A man given a life sentence for the Kinahan cartel murder of Michael Barr has failed in his appeal against his conviction.
Eamonn Cumberton (32), of Mountjoy Street in Dublin had denied the murder of Mr Barr (35) in the Sunset House pub in Dublin’s north inner city on April 25th 2016.
Mr Barr was standing at the counter of the bar, socialising, when two men wearing "Freddy Kruger" masks entered the pub and one of them shot him seven times in what the Special Criminal Court described as a "deliberate" and "planned" execution.
In dismissing his appeal today (Tuesday), the three-judge Court of Appeal stated that it was completely satisfied that the appellant’s trial was satisfactory and that the verdict was safe.
Mr Justice Tony Hunt, presiding at the trial, had said that although the court could not determine which role Cumberton played in the shooting, he was one of three culprits seen dumping items connected with the killing into the getaway car.
The car was later found partially burnt-out on Walsh Road in Drumcondra and gardaí were able to extinguish the flames. In the car officers found three rubber masks, a baseball cap and four firearms. These items were "intimately connected with the killing", Mr Justice Hunt said, describing the masks as "eye-catching, lurid and distinctive”.
Mr Justice Hunt said the court was satisfied that DNA found on the baseball cap and one of the rubber masks was Cumberton's and that the three people seen outside the Audi were "involved intimately" in the events at Sunset House.
The court also relied on the circumstantial evidence of Cumberton’s “highly unusual” trip to Thailand around the time of the killing, when he had gone to the airport with no luggage, but was prevented from boarding the flight because his passport was due to expire within three months.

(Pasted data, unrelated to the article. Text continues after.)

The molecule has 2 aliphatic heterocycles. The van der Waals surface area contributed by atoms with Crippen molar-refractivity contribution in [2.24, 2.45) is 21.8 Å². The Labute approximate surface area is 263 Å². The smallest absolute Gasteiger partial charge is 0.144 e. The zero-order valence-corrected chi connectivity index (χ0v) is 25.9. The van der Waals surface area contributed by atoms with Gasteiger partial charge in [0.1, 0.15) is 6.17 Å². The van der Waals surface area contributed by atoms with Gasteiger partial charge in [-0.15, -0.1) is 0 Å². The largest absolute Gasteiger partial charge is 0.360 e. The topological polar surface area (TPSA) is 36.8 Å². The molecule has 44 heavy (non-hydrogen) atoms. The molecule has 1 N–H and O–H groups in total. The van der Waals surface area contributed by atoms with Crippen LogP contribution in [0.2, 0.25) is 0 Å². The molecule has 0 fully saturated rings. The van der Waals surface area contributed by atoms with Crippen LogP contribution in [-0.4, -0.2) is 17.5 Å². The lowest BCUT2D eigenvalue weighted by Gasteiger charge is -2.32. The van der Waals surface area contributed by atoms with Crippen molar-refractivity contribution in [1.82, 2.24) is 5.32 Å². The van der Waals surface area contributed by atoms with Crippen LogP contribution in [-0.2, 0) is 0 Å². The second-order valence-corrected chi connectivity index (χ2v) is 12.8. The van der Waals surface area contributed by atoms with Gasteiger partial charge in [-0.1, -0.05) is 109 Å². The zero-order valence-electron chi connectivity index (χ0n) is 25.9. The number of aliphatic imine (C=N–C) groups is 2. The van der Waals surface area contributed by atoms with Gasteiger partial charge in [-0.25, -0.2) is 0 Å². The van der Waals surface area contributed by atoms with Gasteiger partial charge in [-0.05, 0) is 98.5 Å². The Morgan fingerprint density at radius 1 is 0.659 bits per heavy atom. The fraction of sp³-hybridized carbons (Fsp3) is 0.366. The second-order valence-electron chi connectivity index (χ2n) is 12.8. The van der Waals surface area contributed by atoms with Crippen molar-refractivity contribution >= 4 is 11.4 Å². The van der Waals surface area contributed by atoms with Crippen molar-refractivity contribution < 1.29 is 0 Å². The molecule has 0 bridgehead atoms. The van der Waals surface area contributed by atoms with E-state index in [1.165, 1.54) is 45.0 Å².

Finally, the court relied on inferences drawn from Cumberton’s failure to answer certain questions asked of him by gardaí.
He was jailed for life on January 29, 2018.
Cumberton moved to appeal his conviction on 28 grounds of appeal.
However, the three judges did not accept the argument of his barrister, Padraig Dwyer SC, that he would not have attended Store Street Garda Station for an emergency were he trying to escape the police.
The judges today noted that the accused had spent nearly €900 on his last-minute flight, together with the cost of changing the flight and obtaining a new passport at short notice.
“Neither the accused nor anybody else can obtain an expedited passport without the necessity of paying such a visit to their local garda station,” they added.
Mr Dwyer had further submitted that the Special Criminal Court had erred in characterising as “extraordinary” a theory that it was possible for DNA to transfer through the air from object to object.
Mr Dwyer said the court treated as “speculative” and “remote” any possibility that DNA particles were shifted from the use of a fire extinguisher in the car that was found partially burnt-out by gardaí.
Mr Dwyer said the garda who examined the baseball cap and one of the rubber masks had not changed gloves between inspecting the items, and that the defence was never allowed to examine the exhibits after they had been removed from the lab.
However, the court today ruled that the Special Criminal Court’s findings of fact were ‘unasaillable’ and that it had not erred in principle
Mr Dwyer had also submitted that the Special Criminal Court was wrong to draw inferences from Cumberton’s failure to answer certain questions asked of him by gardaí, erred in admitting the DNA evidence and erred in refusing to direct Cumberton’s acquittal at the close of the prosecution case.
Mr Justice John Edwards, who sat with Mr Justice Patrick McCarthy and Ms Justice Isobel Kennedy, also dismissed these and all other grounds.